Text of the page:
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Dealing with a wallaby breeder or ranch

"A Red-necked wallaby, Mount William National Park, Launceston, Tasmania,Related images:" keiichihiki / Getty Images

It's not necessary to import a pet wallaby, as they are bred in the U.S. Breeders will typically require potential owners to meet a set of strict criteria. This ensures they understand the special requirements for feeding and accommodating wallabies, and have the space and resources to do so. Until wallabies are weaned, they must be frequently bottle-fed. New owners must be ready to do so if they bring home a very young joey, as young wallabies are called. Asking a local exotic animal vet is an excellent way to find a reputable breeder.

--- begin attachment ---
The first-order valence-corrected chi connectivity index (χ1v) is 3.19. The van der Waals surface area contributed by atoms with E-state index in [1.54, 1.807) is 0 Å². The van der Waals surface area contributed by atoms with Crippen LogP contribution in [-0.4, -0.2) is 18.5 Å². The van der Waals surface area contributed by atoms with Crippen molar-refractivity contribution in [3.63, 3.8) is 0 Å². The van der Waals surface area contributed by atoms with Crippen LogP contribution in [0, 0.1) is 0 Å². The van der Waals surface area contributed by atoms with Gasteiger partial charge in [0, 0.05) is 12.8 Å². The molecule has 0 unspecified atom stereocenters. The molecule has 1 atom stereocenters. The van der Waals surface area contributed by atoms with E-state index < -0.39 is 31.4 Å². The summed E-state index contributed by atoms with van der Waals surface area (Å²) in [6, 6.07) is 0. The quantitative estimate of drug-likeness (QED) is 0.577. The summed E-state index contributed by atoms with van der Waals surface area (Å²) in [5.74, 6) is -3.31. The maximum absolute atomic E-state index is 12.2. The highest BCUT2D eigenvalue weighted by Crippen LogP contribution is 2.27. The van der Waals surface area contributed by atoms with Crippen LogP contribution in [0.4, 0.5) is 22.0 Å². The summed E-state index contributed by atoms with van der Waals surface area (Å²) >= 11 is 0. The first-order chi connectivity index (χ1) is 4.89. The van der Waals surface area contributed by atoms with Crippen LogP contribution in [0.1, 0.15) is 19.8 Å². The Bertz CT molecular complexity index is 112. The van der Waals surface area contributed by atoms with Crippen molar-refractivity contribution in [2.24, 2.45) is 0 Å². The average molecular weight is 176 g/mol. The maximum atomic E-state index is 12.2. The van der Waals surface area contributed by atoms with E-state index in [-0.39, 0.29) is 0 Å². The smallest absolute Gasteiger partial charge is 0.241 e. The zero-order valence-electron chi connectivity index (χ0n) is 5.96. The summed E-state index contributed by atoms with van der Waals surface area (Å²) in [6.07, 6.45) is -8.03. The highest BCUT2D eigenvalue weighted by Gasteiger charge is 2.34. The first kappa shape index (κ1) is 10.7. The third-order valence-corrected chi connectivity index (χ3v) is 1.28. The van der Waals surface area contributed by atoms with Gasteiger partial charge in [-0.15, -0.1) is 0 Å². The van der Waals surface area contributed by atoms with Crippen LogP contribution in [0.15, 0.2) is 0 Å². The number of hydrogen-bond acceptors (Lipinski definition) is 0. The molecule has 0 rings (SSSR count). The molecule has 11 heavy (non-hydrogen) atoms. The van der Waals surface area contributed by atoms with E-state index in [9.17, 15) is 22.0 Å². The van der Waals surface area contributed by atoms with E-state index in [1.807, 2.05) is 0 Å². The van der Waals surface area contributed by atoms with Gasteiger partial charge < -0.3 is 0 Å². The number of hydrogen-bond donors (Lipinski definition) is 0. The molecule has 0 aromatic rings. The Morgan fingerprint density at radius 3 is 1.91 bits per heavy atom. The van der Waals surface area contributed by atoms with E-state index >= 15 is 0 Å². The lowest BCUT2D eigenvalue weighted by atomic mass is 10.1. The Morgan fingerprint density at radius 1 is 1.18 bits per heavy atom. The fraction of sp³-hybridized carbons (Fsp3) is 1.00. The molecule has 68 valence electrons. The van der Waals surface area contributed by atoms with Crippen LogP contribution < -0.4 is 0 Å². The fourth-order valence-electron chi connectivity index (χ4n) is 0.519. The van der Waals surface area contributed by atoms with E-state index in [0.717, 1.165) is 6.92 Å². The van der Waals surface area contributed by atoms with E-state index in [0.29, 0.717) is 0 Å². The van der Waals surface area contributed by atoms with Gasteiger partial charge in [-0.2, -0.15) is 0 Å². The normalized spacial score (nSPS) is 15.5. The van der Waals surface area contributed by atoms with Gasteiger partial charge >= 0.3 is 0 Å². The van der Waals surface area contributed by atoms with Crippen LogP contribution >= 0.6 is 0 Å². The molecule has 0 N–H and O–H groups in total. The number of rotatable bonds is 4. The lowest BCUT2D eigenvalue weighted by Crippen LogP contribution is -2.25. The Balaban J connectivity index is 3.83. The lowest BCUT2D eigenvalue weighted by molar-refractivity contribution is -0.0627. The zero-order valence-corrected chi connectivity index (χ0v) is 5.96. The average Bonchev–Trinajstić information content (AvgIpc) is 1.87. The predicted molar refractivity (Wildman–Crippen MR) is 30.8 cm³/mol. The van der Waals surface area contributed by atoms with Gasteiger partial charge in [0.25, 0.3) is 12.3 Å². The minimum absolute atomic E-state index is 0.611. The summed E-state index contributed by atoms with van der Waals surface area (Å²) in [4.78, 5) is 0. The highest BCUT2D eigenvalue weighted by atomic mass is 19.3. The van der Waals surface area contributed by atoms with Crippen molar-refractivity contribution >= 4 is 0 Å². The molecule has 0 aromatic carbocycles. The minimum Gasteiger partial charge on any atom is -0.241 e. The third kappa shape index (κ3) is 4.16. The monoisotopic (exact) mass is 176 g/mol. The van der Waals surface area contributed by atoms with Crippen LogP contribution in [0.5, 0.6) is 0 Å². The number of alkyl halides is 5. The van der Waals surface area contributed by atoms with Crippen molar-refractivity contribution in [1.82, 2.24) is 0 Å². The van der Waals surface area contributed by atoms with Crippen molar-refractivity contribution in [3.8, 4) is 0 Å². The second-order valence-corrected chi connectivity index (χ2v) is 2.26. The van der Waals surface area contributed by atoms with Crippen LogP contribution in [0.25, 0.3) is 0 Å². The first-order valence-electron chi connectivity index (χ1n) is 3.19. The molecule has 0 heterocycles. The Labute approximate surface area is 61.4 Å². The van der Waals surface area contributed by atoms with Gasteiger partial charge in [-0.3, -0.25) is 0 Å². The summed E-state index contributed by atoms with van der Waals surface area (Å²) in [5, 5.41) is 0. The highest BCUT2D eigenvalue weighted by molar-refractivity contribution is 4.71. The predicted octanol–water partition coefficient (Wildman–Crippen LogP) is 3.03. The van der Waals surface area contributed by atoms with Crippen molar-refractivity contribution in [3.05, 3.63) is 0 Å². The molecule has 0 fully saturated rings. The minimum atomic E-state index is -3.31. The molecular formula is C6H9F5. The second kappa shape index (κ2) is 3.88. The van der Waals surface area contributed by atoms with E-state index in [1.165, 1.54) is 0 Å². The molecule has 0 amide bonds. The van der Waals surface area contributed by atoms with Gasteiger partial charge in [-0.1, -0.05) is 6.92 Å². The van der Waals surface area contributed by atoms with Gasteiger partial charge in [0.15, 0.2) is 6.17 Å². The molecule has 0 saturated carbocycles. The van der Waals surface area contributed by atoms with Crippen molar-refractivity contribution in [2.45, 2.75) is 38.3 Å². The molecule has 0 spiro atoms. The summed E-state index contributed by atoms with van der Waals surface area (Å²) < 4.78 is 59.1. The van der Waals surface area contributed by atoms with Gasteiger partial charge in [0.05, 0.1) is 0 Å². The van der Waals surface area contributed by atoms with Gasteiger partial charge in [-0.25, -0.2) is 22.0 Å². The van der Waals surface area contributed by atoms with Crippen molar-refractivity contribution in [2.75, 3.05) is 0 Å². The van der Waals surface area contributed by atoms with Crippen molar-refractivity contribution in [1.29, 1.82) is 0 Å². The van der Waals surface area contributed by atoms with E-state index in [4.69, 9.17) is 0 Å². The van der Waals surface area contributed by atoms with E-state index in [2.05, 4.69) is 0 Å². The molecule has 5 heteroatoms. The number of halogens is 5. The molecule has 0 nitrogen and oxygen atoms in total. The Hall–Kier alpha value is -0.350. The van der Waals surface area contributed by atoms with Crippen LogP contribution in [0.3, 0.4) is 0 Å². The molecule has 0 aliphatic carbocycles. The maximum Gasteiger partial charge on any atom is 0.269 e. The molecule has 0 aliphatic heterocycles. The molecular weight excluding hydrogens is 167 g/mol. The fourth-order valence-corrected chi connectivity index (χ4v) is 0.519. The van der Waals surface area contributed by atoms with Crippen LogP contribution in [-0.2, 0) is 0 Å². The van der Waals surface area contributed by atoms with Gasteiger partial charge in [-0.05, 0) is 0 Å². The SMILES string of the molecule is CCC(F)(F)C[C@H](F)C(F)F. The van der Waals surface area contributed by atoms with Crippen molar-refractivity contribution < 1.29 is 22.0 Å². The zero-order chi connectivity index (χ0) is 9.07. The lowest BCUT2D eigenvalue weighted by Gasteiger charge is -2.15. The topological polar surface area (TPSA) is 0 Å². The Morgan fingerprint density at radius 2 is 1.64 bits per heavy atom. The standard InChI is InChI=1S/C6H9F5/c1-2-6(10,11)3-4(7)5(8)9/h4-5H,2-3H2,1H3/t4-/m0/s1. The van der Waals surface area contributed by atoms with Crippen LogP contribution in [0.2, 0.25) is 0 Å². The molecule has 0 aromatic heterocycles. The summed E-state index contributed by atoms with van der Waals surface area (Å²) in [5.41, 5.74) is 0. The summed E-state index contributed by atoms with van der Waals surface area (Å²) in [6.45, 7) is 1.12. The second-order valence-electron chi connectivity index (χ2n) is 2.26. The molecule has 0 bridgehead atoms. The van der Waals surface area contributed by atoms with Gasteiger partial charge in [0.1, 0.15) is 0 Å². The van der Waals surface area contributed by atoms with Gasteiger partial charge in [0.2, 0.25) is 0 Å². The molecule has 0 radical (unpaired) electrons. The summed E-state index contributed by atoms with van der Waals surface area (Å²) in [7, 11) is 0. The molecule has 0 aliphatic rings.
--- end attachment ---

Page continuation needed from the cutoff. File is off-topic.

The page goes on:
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4

Wallaby longevity and care

A Rock wallaby

Wallabies can live nearly two decades in captivity with proper care and quality food. In addition to selenium and other supplements, periodic treatment for worm control and other infection prevention is necessary. The grass they eat from their pen must be chemical-free. In addition to pellets, they can eat some varieties of hay.

Wallabies' food and care need to meet their needs as creatures from a very different land. They need a climate with temperatures of 40 to 80 degrees Fahrenheit, with a small shed available with heating or cooling (water spray, for instance) if needed.

Julien Viry / Getty Images

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5

Wallaby trainability

Man interacting with young wallaby, hand out

Wallabies are not typical house pets. They cannot be house trained, they're nocturnal, and their temperament can vary. Bennett's wallabies tend to be the most docile variety, and starting at a young age, wallabies can travel in a sling or relax at home with their owner.